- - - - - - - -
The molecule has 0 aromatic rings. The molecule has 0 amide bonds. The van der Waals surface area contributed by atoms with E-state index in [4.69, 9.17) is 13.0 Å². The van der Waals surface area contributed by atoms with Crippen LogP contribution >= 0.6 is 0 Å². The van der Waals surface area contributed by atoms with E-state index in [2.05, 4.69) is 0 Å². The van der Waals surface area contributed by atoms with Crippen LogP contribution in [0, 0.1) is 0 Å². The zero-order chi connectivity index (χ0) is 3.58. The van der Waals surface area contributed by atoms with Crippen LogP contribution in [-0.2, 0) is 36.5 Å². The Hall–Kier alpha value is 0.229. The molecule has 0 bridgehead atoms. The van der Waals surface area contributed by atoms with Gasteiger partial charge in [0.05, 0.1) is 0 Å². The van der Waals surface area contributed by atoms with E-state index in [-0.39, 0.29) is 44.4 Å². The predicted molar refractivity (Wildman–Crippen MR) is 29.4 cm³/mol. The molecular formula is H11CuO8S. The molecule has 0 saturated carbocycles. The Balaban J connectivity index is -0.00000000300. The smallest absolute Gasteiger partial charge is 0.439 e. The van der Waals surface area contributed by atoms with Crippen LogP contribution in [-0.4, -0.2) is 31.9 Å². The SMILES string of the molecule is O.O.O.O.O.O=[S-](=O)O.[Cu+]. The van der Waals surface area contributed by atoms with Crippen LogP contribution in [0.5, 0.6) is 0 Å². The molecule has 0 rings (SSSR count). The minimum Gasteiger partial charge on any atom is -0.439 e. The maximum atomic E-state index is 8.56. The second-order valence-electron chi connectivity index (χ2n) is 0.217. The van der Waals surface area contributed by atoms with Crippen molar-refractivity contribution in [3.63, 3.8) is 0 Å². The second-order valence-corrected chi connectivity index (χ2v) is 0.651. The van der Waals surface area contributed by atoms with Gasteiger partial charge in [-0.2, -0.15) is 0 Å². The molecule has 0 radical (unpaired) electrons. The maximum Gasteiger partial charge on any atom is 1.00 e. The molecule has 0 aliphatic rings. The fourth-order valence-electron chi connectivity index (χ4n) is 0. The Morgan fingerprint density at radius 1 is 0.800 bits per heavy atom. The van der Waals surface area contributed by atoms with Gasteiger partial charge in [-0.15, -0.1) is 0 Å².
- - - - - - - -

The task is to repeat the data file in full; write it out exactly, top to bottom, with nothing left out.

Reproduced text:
The molecule has 0 aromatic rings. The molecule has 0 amide bonds. The van der Waals surface area contributed by atoms with E-state index in [4.69, 9.17) is 13.0 Å². The van der Waals surface area contributed by atoms with Crippen LogP contribution >= 0.6 is 0 Å². The van der Waals surface area contributed by atoms with E-state index in [2.05, 4.69) is 0 Å². The van der Waals surface area contributed by atoms with Crippen LogP contribution in [0, 0.1) is 0 Å². The zero-order chi connectivity index (χ0) is 3.58. The van der Waals surface area contributed by atoms with Crippen LogP contribution in [-0.2, 0) is 36.5 Å². The Hall–Kier alpha value is 0.229. The molecule has 0 bridgehead atoms. The van der Waals surface area contributed by atoms with Gasteiger partial charge in [0.05, 0.1) is 0 Å². The van der Waals surface area contributed by atoms with E-state index in [-0.39, 0.29) is 44.4 Å². The predicted molar refractivity (Wildman–Crippen MR) is 29.4 cm³/mol. The molecular formula is H11CuO8S. The molecule has 0 saturated carbocycles. The Balaban J connectivity index is -0.00000000300. The smallest absolute Gasteiger partial charge is 0.439 e. The van der Waals surface area contributed by atoms with Crippen LogP contribution in [-0.4, -0.2) is 31.9 Å². The SMILES string of the molecule is O.O.O.O.O.O=[S-](=O)O.[Cu+]. The van der Waals surface area contributed by atoms with Crippen LogP contribution in [0.5, 0.6) is 0 Å². The molecule has 0 rings (SSSR count). The minimum Gasteiger partial charge on any atom is -0.439 e. The maximum atomic E-state index is 8.56. The second-order valence-electron chi connectivity index (χ2n) is 0.217. The van der Waals surface area contributed by atoms with Crippen molar-refractivity contribution in [3.63, 3.8) is 0 Å². The second-order valence-corrected chi connectivity index (χ2v) is 0.651. The van der Waals surface area contributed by atoms with Gasteiger partial charge in [-0.2, -0.15) is 0 Å². The molecule has 0 radical (unpaired) electrons. The maximum Gasteiger partial charge on any atom is 1.00 e. The molecule has 0 aliphatic rings. The fourth-order valence-electron chi connectivity index (χ4n) is 0. The Morgan fingerprint density at radius 1 is 0.800 bits per heavy atom. The van der Waals surface area contributed by atoms with Gasteiger partial charge in [-0.15, -0.1) is 0 Å².